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Introduction: Clinical research participants’ perceptions regarding their experiences during research protocols provide outcome-based insights into the effectiveness of efforts to protect rights and safety, and opportunities to enhance participants’ clinical research experiences. Use of validated surveys measuring patient-centered outcomes is standard in hospitals, yet no instruments exist to assess outcomes of clinical research processes.
Methods: We derived survey questions from data obtained from focus groups comprised of research participants and professionals. We assessed the survey for face/content validity, and privacy/confidentiality protections and fielded it to research participants at 15 centers. We conducted analyses of response rates, sample characteristics, and psychometrics, including survey and item completion and analysis, internal consistency, item internal consistency, criterion-related validity, and item usefulness. Responses were tested for fit into existing patient-centered dimensions of care and new clinical research dimensions using Cronbach's alpha coefficient.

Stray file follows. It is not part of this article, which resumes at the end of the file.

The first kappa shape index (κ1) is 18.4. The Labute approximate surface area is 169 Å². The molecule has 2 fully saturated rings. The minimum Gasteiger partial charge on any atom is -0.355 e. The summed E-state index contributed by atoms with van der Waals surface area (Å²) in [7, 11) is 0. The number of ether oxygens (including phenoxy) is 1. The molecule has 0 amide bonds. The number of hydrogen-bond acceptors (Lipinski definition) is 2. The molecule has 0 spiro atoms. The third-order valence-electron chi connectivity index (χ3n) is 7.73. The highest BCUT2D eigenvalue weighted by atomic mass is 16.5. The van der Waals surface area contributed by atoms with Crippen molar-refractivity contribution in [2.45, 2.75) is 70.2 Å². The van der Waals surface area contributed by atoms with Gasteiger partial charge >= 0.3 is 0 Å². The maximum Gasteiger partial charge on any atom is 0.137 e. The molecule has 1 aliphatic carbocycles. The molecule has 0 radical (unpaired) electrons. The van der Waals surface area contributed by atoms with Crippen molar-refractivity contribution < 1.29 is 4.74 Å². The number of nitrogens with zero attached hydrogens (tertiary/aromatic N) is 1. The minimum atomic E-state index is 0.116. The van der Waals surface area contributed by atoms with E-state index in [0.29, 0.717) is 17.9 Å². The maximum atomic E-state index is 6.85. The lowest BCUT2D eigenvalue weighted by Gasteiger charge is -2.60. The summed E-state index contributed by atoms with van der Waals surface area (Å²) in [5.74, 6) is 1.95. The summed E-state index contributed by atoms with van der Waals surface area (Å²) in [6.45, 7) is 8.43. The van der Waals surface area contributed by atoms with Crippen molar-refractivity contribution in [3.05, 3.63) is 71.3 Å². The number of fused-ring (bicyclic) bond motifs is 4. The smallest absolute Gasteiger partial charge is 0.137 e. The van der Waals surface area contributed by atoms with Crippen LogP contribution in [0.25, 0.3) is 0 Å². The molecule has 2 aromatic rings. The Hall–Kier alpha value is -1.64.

Results: Surveys were mailed to 18,890 individuals; 4,961 were returned (29%). Survey completion was 89% overall; completion rates exceeded 90% for 88 of 93 evaluable items. Questions fit into three dimensions of patient-centered care and two novel clinical research dimensions (Cronbach's alpha for dimensions: 0.69–0.85).
Conclusions: The validated survey offers a new method for assessing and improving outcomes of clinical research processes. Clin Trans Sci 2012; Volume 5: 452–460